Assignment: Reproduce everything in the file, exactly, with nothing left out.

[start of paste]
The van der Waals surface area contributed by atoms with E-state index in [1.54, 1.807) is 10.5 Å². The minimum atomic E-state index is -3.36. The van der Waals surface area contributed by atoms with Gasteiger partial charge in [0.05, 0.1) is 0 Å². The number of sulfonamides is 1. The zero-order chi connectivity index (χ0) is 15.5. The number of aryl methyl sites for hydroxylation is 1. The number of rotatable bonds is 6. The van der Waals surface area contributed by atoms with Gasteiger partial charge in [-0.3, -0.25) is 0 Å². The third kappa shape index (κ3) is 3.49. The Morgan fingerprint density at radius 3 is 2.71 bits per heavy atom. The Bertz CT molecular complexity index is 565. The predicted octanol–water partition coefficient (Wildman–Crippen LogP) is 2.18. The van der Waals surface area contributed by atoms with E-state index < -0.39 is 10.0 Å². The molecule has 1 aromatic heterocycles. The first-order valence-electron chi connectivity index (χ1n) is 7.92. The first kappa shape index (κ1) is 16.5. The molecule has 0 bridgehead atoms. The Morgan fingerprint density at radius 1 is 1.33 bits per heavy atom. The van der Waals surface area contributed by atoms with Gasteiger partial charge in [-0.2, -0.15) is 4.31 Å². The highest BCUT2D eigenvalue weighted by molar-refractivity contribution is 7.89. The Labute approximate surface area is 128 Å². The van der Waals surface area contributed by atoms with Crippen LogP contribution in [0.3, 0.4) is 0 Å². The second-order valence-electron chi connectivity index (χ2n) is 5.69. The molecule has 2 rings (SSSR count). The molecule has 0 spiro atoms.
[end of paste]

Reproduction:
The van der Waals surface area contributed by atoms with E-state index in [1.54, 1.807) is 10.5 Å². The minimum atomic E-state index is -3.36. The van der Waals surface area contributed by atoms with Gasteiger partial charge in [0.05, 0.1) is 0 Å². The number of sulfonamides is 1. The zero-order chi connectivity index (χ0) is 15.5. The number of aryl methyl sites for hydroxylation is 1. The number of rotatable bonds is 6. The van der Waals surface area contributed by atoms with Gasteiger partial charge in [-0.3, -0.25) is 0 Å². The third kappa shape index (κ3) is 3.49. The Morgan fingerprint density at radius 3 is 2.71 bits per heavy atom. The Bertz CT molecular complexity index is 565. The predicted octanol–water partition coefficient (Wildman–Crippen LogP) is 2.18. The van der Waals surface area contributed by atoms with E-state index < -0.39 is 10.0 Å². The molecule has 1 aromatic heterocycles. The first-order valence-electron chi connectivity index (χ1n) is 7.92. The first kappa shape index (κ1) is 16.5. The molecule has 0 bridgehead atoms. The Morgan fingerprint density at radius 1 is 1.33 bits per heavy atom. The van der Waals surface area contributed by atoms with Gasteiger partial charge in [-0.2, -0.15) is 4.31 Å². The highest BCUT2D eigenvalue weighted by molar-refractivity contribution is 7.89. The Labute approximate surface area is 128 Å². The van der Waals surface area contributed by atoms with Crippen LogP contribution in [0.3, 0.4) is 0 Å². The second-order valence-electron chi connectivity index (χ2n) is 5.69. The molecule has 2 rings (SSSR count). The molecule has 0 spiro atoms.